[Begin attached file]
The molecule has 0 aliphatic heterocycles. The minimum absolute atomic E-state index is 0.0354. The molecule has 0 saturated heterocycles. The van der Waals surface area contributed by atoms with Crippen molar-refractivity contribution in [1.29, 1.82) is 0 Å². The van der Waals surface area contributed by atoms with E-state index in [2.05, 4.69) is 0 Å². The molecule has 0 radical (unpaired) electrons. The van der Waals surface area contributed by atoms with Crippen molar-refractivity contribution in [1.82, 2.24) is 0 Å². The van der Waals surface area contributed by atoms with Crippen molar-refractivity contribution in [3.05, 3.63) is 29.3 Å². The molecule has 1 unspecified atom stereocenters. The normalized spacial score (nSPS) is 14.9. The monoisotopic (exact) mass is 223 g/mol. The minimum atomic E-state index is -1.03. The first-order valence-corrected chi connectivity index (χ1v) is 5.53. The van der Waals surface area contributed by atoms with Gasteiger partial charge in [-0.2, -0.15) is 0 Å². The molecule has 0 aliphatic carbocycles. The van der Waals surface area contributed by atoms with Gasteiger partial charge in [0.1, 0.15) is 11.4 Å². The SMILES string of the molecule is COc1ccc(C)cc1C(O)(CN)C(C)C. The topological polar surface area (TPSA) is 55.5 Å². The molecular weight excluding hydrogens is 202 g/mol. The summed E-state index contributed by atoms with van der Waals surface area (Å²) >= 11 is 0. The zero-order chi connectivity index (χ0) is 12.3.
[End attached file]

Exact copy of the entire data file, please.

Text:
The molecule has 0 aliphatic heterocycles. The minimum absolute atomic E-state index is 0.0354. The molecule has 0 saturated heterocycles. The van der Waals surface area contributed by atoms with Crippen molar-refractivity contribution in [1.29, 1.82) is 0 Å². The van der Waals surface area contributed by atoms with E-state index in [2.05, 4.69) is 0 Å². The molecule has 0 radical (unpaired) electrons. The van der Waals surface area contributed by atoms with Crippen molar-refractivity contribution in [1.82, 2.24) is 0 Å². The van der Waals surface area contributed by atoms with Crippen molar-refractivity contribution in [3.05, 3.63) is 29.3 Å². The molecule has 1 unspecified atom stereocenters. The normalized spacial score (nSPS) is 14.9. The monoisotopic (exact) mass is 223 g/mol. The minimum atomic E-state index is -1.03. The first-order valence-corrected chi connectivity index (χ1v) is 5.53. The van der Waals surface area contributed by atoms with Gasteiger partial charge in [-0.2, -0.15) is 0 Å². The molecule has 0 aliphatic carbocycles. The van der Waals surface area contributed by atoms with Gasteiger partial charge in [0.1, 0.15) is 11.4 Å². The SMILES string of the molecule is COc1ccc(C)cc1C(O)(CN)C(C)C. The topological polar surface area (TPSA) is 55.5 Å². The molecular weight excluding hydrogens is 202 g/mol. The summed E-state index contributed by atoms with van der Waals surface area (Å²) >= 11 is 0. The zero-order chi connectivity index (χ0) is 12.3.